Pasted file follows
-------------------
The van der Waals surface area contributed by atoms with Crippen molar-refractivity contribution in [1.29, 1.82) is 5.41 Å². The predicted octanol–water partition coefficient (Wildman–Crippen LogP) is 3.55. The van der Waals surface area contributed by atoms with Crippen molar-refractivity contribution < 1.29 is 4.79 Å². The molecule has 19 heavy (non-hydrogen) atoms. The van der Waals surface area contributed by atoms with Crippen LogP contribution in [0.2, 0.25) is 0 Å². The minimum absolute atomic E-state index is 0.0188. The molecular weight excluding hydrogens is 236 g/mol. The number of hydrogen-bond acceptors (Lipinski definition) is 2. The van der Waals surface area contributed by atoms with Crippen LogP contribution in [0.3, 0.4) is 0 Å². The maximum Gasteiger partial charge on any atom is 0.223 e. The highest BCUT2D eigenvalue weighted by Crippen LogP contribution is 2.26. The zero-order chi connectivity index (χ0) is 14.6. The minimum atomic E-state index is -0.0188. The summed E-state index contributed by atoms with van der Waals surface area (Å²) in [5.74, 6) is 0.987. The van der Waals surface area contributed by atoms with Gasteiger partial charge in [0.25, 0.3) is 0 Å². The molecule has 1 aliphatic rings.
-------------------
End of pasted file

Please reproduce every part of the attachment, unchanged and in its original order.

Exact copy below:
The van der Waals surface area contributed by atoms with Crippen molar-refractivity contribution in [1.29, 1.82) is 5.41 Å². The predicted octanol–water partition coefficient (Wildman–Crippen LogP) is 3.55. The van der Waals surface area contributed by atoms with Crippen molar-refractivity contribution < 1.29 is 4.79 Å². The molecule has 19 heavy (non-hydrogen) atoms. The van der Waals surface area contributed by atoms with Crippen LogP contribution in [0.2, 0.25) is 0 Å². The minimum absolute atomic E-state index is 0.0188. The molecular weight excluding hydrogens is 236 g/mol. The number of hydrogen-bond acceptors (Lipinski definition) is 2. The van der Waals surface area contributed by atoms with Crippen LogP contribution in [0.3, 0.4) is 0 Å². The maximum Gasteiger partial charge on any atom is 0.223 e. The highest BCUT2D eigenvalue weighted by Crippen LogP contribution is 2.26. The zero-order chi connectivity index (χ0) is 14.6. The minimum atomic E-state index is -0.0188. The summed E-state index contributed by atoms with van der Waals surface area (Å²) in [5.74, 6) is 0.987. The van der Waals surface area contributed by atoms with Gasteiger partial charge in [0.25, 0.3) is 0 Å². The molecule has 1 aliphatic rings.